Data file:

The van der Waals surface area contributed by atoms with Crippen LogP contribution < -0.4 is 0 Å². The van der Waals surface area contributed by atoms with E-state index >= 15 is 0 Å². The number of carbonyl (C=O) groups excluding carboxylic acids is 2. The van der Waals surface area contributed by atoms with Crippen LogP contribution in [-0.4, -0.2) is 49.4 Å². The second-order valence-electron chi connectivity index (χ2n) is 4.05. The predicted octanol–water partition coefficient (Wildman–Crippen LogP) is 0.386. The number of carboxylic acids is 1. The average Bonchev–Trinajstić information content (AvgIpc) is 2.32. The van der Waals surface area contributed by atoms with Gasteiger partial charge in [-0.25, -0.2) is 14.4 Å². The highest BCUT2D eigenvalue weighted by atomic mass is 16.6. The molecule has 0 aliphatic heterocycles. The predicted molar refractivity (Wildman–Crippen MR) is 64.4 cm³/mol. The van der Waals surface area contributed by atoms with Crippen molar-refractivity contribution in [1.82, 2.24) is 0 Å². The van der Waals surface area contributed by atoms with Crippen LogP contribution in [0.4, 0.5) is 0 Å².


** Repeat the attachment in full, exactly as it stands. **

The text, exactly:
The van der Waals surface area contributed by atoms with Crippen LogP contribution < -0.4 is 0 Å². The van der Waals surface area contributed by atoms with E-state index >= 15 is 0 Å². The number of carbonyl (C=O) groups excluding carboxylic acids is 2. The van der Waals surface area contributed by atoms with Crippen LogP contribution in [-0.4, -0.2) is 49.4 Å². The second-order valence-electron chi connectivity index (χ2n) is 4.05. The predicted octanol–water partition coefficient (Wildman–Crippen LogP) is 0.386. The number of carboxylic acids is 1. The average Bonchev–Trinajstić information content (AvgIpc) is 2.32. The van der Waals surface area contributed by atoms with Gasteiger partial charge in [-0.25, -0.2) is 14.4 Å². The highest BCUT2D eigenvalue weighted by atomic mass is 16.6. The molecule has 0 aliphatic heterocycles. The predicted molar refractivity (Wildman–Crippen MR) is 64.4 cm³/mol. The van der Waals surface area contributed by atoms with Crippen molar-refractivity contribution in [1.82, 2.24) is 0 Å². The van der Waals surface area contributed by atoms with Crippen LogP contribution in [0.4, 0.5) is 0 Å².